Democrats and Republicans alike have greeted the prospect of a long-term rivalry with China as a challenge that will bring out the best of the United States. For years, Washington has touted China as the U.S. military’s only worthy adversary and the kind of threat that could mobilize the national will and cure what’s ailing American democracy.

Russia’s catastrophic invasion of Ukraine has only hardened this conventional wisdom. Even though its origins have nothing to do with China, the war has encouraged Washington to see these two great powers as being of a kind. Just as competition with China is supposed to be the path to American renewal, so, too, is the ongoing struggle against Russia considered a “good war” that can salvage the Cold Warera faith in waging winnable battles against autocrats. Ukraine reminds the world of the inherent virtues of democracy and of the possibility of the bipartisanship that supposedly governed world affairs after the Cold War. As the scholar Francis Fukuyama wrote in March, “The spirit of 1989 went to sleep, and now it’s being reawakened.”

But reconfiguring Western foreign policy for great-power conflict will not help restore democracy in the United States or anywhere else. There is little evidence that great-power competition strengthens civic bonds, equal rights, or economic security and much to suggest it could turn democracy further against itself. In fact, if the United States wants a well-functioning polity with a civil society at peace, the last thing it should seek is great-power rivalry. Many of the most pressing threats to democracy cannot be solved through a competitive framework: climate change, white nationalism and xenophobia, pandemics, and economic inequality. Instead of betting that conflict with China and Russia will invigorate the West, the United States and its partners should promote institutions of regional and global governance to mitigate the damage to democracy that great-power competition will invariably inflict.


The preoccupation with great-power competition is problematic not only because it is not a strategy but also because it substitutes a slogan—or more specifically a zero-sum competitive impulse—for a strategic purpose. It elides even the possibility for a more democratic grand strategy, one that can empower all citizens, reflect majoritarian consensus, and project democratic aspirations at home and abroad. The United States needs a foreign policy that works for all Americans, not just one for corporations or even the middle class.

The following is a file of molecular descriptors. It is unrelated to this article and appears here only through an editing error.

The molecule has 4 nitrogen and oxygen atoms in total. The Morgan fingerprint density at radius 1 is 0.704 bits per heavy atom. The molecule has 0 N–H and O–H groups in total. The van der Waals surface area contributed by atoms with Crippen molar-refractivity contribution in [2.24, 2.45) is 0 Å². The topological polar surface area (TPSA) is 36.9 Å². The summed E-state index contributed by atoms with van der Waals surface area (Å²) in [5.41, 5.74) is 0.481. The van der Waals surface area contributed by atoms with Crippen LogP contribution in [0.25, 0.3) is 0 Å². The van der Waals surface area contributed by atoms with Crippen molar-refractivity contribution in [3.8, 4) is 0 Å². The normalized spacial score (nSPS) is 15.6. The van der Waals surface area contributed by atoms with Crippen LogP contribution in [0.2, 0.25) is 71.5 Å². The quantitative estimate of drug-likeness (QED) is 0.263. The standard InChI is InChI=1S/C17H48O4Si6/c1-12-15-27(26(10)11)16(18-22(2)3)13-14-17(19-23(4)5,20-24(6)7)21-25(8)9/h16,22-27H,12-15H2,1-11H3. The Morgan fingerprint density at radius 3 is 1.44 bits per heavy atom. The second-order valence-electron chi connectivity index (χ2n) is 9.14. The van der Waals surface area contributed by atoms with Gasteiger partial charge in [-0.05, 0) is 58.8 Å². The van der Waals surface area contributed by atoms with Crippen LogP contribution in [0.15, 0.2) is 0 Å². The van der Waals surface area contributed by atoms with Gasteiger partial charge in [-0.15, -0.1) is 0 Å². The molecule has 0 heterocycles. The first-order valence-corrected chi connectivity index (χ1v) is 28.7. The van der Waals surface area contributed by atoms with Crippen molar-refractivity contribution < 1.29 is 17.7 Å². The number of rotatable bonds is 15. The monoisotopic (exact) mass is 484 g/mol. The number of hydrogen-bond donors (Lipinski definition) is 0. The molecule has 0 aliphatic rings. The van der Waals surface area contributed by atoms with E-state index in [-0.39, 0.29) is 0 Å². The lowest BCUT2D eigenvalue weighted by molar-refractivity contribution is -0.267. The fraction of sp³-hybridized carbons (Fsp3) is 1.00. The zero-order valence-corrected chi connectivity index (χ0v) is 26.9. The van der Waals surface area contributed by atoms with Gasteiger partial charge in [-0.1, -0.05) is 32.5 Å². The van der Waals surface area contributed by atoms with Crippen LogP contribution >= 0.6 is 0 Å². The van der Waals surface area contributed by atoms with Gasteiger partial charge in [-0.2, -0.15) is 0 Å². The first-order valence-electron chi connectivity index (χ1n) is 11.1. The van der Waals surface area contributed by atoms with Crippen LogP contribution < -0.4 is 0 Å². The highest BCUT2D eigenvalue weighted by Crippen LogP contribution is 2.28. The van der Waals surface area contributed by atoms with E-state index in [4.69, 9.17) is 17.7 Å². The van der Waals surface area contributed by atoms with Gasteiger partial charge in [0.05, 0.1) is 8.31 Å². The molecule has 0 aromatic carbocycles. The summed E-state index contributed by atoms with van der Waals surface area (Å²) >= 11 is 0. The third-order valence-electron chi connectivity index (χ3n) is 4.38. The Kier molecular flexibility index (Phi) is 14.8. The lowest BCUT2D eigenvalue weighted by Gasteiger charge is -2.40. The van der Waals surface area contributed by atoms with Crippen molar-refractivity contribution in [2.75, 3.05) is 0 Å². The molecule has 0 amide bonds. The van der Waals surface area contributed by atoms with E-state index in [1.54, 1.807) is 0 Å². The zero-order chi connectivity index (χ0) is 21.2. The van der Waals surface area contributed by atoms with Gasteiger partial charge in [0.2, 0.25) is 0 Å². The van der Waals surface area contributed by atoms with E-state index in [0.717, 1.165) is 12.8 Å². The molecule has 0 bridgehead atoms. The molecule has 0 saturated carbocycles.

The Washington establishment’s view that great-power conflict is a net good for the United States derives from a tortured reading of Cold War history. In this view, Soviet rivalry provoked the passage of civil rights legislation, the space race led to innovations in technology and computerization, and the Cold War economy created affluence and enabled homeownership for many Americans. This historical interpretation of the Cold War lies behind recent legislation, including the 2021 Strategic Competition Act and the 2022 America COMPETES Act, both of which seek to marshal federal resources to spur economic development and job creation, all in an effort to compete with China.

But the Cold War’s influence is much more complicated—and grimmer—than policymakers’ standard telling of it. It is true that the Cold War created tremendous economic growth and prosperity, but it did so with deleterious effects on free speech, racial and economic equality, and democratic pluralism. Rivalry with the Soviet Union stoked the Red Scare in the 1950s, during which people merely accused of insufficient loyalty to the U.S. government lost their jobs and were blacklisted in Washington and in Hollywood. It inhibited the most ambitious parts of the civil rights agenda, sacrificing job creation and infrastructure investment for Black American communities in order to pay for the Vietnam War. It delayed needed reforms on gender by pressing women into domestic familial support roles and suppressing the feminist movement until it found a voice alongside other struggles for justice during the Vietnam War era. And by attacking programs for full employment, national health care, and labor unionism as “socialist” or “communist,” it embrittled the New Deal economic order established under U.S. President Franklin Roosevelt.